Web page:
Vanuatu youth will celebrate among other things the fact that a much-anticipated enactment of a bill is scheduled in the next Parliamentary sitting, which will significantly change the status of the Vanuatu National Youth Council: it will now be a statutory body, six years after it was established.
For the youth and people of Vanuatu, it has been a long journey from a youth desk in the office of the country’s first Prime Minister after independence, Father Walter Lini. Youth development has been housed by various ministries but in 2014, it became a ministry on its own; Vanuatu is also one of the five Pacific island countries that has a youth policy.
Coincidently, the first youth officer who sat in Father Walter Lini’s office is now the Head of State, His Excellency Father Baldwin Lonsbale. Father Lonsbale accepted an invitation without hesitation from the Vanuatu National Youth Council to mark the International Youth Day at Torba Province, with the Minister for Justice, Dunstant Hilton and Minister for Agriculture, Christophe Emele – all sons of Torba Province.
State support will now see a youth council upgrade to statutory body and Kalo attributed it to several things including a youth policy, a youth cohort that went from “what is in it for me” to “there is something for all of us in this” and a history of activism and engagement.
For Pacific island nations, a decade can be a long time but as Kalo aptly put it in the Bislama language: no play play, lo work!
“We were serious about what we wanted and how we were going to get it done, we meant business. I pinch myself still because of the potential being a statutory body implies for youth in my country. This has been a truly long journey wrought with a lot of challenges but we are heading in the right direction and I have so much hope for where we can go with such support,” Kalo said.
Kalo attributes his advocacy skills to his early days with the UNFPA Pacific Sub-Regional Office-funded project which strengthened his capacity in negotiating high-level advocacy space and his knowledge of such processes.
“It was UNFPA that taught me a lot about advocacy at that level and I’ve always been grateful to UNFPA for that. Since working with the youth council, UNFPA has also always been very supportive and so I while things can take a long time, investing in us as young people do pay off.”
Kalo has the supportive network of eight provincial councils, of six provinces and two municipal-based ones in Port Vila and Luganville. In 2012, Kalo took the International Youth Day celebrations out to the provinces and this calculated risk may well be the key to a sustainable celebration of youth day in Vanuatu as a healthy competition has now developed between youth councils to host the International Youth Day.
Kalo who worked with a teacher at the Ministry for Education wrote the existing family life curriculum for Vanuatu underlines the importance of a holistic approach when dealing with issues relating to youth development.
While he was restricted to certain fields in the various ministries that has housed youth work in Vanuatu over the years, Kalo says working from the youth council allowed the multi-faceted approach youth issues demanded; the key, he said, was streamlining them into a coherent pathway.
“Having state support in terms of policies and legislations are very important but without young people who are determined to see things through then these tools are useless and so it really has been driven by young people,” Kalo said.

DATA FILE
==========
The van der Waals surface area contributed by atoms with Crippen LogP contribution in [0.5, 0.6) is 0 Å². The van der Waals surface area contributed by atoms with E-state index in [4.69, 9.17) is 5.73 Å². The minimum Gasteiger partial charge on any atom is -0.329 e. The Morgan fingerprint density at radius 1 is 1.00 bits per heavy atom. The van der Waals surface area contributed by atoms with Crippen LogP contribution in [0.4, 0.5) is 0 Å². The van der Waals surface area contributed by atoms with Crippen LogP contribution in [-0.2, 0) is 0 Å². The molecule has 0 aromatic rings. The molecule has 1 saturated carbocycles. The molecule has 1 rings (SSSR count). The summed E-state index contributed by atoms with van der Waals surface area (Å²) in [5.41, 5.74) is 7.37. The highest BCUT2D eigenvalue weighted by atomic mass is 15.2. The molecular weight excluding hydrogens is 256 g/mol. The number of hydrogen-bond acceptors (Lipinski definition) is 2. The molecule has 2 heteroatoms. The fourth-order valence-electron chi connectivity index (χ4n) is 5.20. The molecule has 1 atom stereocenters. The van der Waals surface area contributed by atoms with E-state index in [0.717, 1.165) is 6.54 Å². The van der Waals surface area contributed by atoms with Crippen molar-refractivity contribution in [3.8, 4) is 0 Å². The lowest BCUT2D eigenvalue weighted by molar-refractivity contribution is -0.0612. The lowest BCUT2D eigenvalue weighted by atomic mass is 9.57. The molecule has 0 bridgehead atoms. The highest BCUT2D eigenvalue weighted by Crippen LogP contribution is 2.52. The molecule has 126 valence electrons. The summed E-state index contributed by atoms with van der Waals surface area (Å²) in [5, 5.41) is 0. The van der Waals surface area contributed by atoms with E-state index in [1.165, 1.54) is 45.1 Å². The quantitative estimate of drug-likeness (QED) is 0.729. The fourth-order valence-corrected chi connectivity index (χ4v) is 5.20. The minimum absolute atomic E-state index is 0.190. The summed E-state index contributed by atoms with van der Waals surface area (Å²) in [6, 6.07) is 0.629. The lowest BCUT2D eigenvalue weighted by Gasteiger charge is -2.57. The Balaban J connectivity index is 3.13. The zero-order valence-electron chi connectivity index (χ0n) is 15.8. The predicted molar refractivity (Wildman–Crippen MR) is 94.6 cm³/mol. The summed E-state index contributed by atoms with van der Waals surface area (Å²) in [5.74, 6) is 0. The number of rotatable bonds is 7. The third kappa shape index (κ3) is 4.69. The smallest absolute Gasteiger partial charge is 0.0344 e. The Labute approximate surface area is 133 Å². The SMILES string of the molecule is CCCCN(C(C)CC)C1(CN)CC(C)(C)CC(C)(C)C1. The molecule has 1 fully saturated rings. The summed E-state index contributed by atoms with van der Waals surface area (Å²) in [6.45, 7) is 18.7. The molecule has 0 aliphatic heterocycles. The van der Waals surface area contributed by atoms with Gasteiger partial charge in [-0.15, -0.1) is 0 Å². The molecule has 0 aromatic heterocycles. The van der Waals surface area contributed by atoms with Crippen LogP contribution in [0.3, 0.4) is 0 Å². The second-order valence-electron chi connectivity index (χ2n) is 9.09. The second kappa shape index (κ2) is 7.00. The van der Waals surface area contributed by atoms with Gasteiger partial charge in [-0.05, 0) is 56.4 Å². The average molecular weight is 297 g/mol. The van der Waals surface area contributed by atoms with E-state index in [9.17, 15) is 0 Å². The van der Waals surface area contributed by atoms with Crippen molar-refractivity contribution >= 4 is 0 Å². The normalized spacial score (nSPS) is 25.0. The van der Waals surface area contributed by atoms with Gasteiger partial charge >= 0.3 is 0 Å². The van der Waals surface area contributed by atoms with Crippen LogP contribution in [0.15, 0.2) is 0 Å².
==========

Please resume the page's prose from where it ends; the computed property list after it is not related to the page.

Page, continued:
“Young people must have a say in development plans pertaining to them, it is natural and logical.”
International Youth Day is commemorated by member states of the United Nations (UN) every August 12, since it was endorsed by the UN General Assembly in December 1999, on the recommendation of the World Conference of Ministers Responsible for Youth in August 1998; the 2015 International Youth Day theme is Youth Civic Engagement.
“Vanuatu’s youth council’s journey is an incredible manifestation of the results of engagement and participation of youth in achieving sustainable human development, it doesn’t only make sense but it is their basic human right,” Dr Laurent Zessler, UNFPA Pacific Director and Representative said.
“For Pacific island nations we work with, youth policies and monographs are two of the forms of support we provide and both requires the meaningful engagement of young people because they know what they will need.”
The 2015 Youth Day is right on the heels of the endorsement of the final draft of what will be the post-2015 global 17 sustainable development goals, provisions of which make specific reference to “youth” and the “demographic dividend”.
Paragraph 23 of the document begins with “People who are vulnerable must be empowered,” specifying nine groups, including youth. In Paragraph 25, member states commit to ensuring that “all people” should be able to access life-long learning opportunities to ensure knowledgeable and skilled civic engagement adding “we will strive to provide children and youth with a nurturing environment for the full realization of their rights and capabilities, helping our countries to reap the demographic dividend including through safe schools and cohesive communities and families.
Together, we can ensure that the post-2015 development agenda promotes the human rights, health and well-being of the largest generation of young people in history. Together, working in partnership with young people, we can enable them to survive, thrive and transform our world, and deliver a better future for all of us.